During February, April and July 2001 a salvage excavation was conducted on ‘En Kerem Street, near the corner of Ha-Ma‘ayan Street, c. 200 m northeast of the spring in the ‘En Kerem neighborhood of Jerusalem (Permit No. A-3365*; map ref. NIG 215467–96/630414–23; OIG 165467–96/130414–23; Fig. 1), prior to the construction of a parking lot. The excavation, on behalf of the Antiquities Authority and financed by the Government Tourism Corporation, was directed by R. Avner, with the assistance of V. Essman and V. Pirsky (surveying), C. Amit (field and numismatic photography), N. Ze’evi (pottery drawing), E. Altmark (metallurgical laboratory) and D.T. Ariel (numismatics).
Four squares were opened (Fig. 2). In the west of the excavation area a wall (W10; length 3.6 m, width 0.95 m), running east–west, was discovered. The wall, preserved a single course high (0.28 m), was built of two rows of stones with a soil-filled core. The stones in the southern face were larger than those in the northern face. The wall was not associated with any floor and therefore could not be dated.
Two walls and floors, ascribed to the Byzantine period, were discovered in the eastern part of the excavation area. The western wall (W13; width 0.35–0.55 m), extended over a distance of 6.55 m along a north–south axis and preserved a single course high (0.2 m), was founded on bedrock. The eastern wall (W12, width 0.4–0.6 m), preserved three courses high (max. height 0.34 m), was discovered over a length of 9.8 m. The southern part of W12 continued parallel to W13 and its northern part curved slightly to the northwest. A fieldstone floor (L11; 2.2 × 4.5 m) between the two walls abutted them. The floor was mostly survived by its bedding (L13). A coin of Alexander Jannaeus (IAA No. 95765) was found on the floor, although it apparently did not belong to this building. While dismantling the floor’s bedding (L13) a concentration of 13 bronze coins was discovered with four nails nearby. The nails probably remained from a wooden box in which the coins were hidden. Most of the coins were too worn to be legible; however, it seems these were Byzantine nummia, one of which was definitely identified and dated to the fifth–sixth centuries CE (IAA No. 95769). The bedding of the floor (L13) was placed directly above a fill of terra rosa (L15) that contained fragments of pottery vessels from the end of the Hellenistic period and the Early Roman period (first century BCE–first century CE; Fig. 3:2–9), an additional coin from the time of Alexander Jannaeus (IAA 95771), as well as a fragment of an Iron Age cooking pot (Fig. 3:1).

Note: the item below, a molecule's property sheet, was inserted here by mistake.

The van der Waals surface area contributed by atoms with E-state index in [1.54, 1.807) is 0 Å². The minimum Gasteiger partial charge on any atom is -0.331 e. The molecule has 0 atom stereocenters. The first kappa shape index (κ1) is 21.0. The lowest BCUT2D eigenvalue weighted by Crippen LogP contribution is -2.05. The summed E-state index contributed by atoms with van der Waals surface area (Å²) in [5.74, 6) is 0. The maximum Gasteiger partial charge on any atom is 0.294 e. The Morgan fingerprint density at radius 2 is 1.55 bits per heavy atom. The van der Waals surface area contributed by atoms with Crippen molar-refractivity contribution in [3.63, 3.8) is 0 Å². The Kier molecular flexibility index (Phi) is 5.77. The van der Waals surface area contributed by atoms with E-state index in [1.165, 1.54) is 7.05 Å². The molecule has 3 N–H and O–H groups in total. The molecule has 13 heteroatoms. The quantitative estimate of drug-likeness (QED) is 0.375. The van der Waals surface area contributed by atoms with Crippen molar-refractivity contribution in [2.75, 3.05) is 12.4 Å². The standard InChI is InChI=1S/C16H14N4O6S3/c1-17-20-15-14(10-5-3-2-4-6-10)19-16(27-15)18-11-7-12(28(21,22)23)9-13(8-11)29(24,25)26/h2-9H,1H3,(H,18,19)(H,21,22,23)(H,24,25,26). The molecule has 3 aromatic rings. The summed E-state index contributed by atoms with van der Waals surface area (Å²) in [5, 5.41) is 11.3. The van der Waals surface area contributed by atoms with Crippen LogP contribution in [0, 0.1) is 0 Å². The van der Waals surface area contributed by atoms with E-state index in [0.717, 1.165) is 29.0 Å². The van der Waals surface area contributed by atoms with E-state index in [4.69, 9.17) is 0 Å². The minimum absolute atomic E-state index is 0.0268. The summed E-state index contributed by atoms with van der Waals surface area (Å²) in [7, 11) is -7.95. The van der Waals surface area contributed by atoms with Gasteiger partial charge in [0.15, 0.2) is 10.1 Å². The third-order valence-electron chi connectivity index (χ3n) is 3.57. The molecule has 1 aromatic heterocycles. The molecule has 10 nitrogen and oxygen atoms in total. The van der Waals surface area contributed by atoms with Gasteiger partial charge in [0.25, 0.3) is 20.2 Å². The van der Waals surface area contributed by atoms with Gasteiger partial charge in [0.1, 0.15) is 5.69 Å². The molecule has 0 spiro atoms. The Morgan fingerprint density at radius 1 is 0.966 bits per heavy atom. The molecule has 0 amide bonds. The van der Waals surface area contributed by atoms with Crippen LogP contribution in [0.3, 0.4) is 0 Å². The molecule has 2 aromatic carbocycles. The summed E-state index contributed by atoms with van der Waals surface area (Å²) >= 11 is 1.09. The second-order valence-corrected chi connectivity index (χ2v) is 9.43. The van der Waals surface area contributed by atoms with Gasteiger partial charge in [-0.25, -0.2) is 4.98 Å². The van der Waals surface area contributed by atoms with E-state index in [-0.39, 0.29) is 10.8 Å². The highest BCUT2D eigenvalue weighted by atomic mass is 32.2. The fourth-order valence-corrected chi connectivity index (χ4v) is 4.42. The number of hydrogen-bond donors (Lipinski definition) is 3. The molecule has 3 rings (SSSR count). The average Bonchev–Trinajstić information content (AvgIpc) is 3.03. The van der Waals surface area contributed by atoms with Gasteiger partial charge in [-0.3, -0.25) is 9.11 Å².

A buff-colored tamped earthen floor (L21; 1.3 × 2.6 m) abutted the northern part of W12 from the east. Potsherds dating from the end of the Byzantine period and the beginning of the Umayyad period (Fig. 3:10–14) were found on the floor and in a probe cut below it, as well as a follis from the time of Constans II (659–668CE; IAA No. 95766; Figs. 4, 5). Coins of Constans II are rare in the country and this coin, which was struck in Syracuse, Sicily, is particularly exceptional. Only two coins of this type, struck in the mint of Syracuse, were recovered from excavations in the country. One came from Mesilot (IAA. No 81855), excavated by A. Druks in 1968 and the second––from an excavation by Y. Baruch in 1997 in Jerusalem (IAA No. 95491). Two other coins of the same denomination that were also minted in Syracuse were retrieved from excavations in the country, but dated slightly later, to the time of Constantine IV (668–674 CE). They were found in the Temple Mount excavations (IAA No. 44707) and at ‘En Ya‘el (IAA No. 68406). It thus seems that follis from Syracuse began to arrive in the region in the second half of the seventh century CE. The coin found in the present excavation may date the end of the settlement at ‘En Kerem to the beginning of the Umayyad period.
The remains from the Byzantine period were consistent with contemporary remains that were exposed in ‘En Kerem in the past. These included primarily two churches, excavated by the Franciscan fathers: the Church of the Visitation by Bagatti and the church discovered by Father Saller beneath the Church of John in the Mountains. It has also become clear that the Byzantine settlement continued uninterrupted after the Arab conquest, slightly post the second half of the seventh century CE. The ceramic evidence from the Second Temple period coincides, as well, with the information from the excavators’ reports, as well as findings from soundings that were carried out in recent years (B. Zissu, The Rural Settlement in the Judean Hills and Shephelah, from the End of the Second Temple to the Suppression of the Bar Kokhba Uprising, 2002:86–87).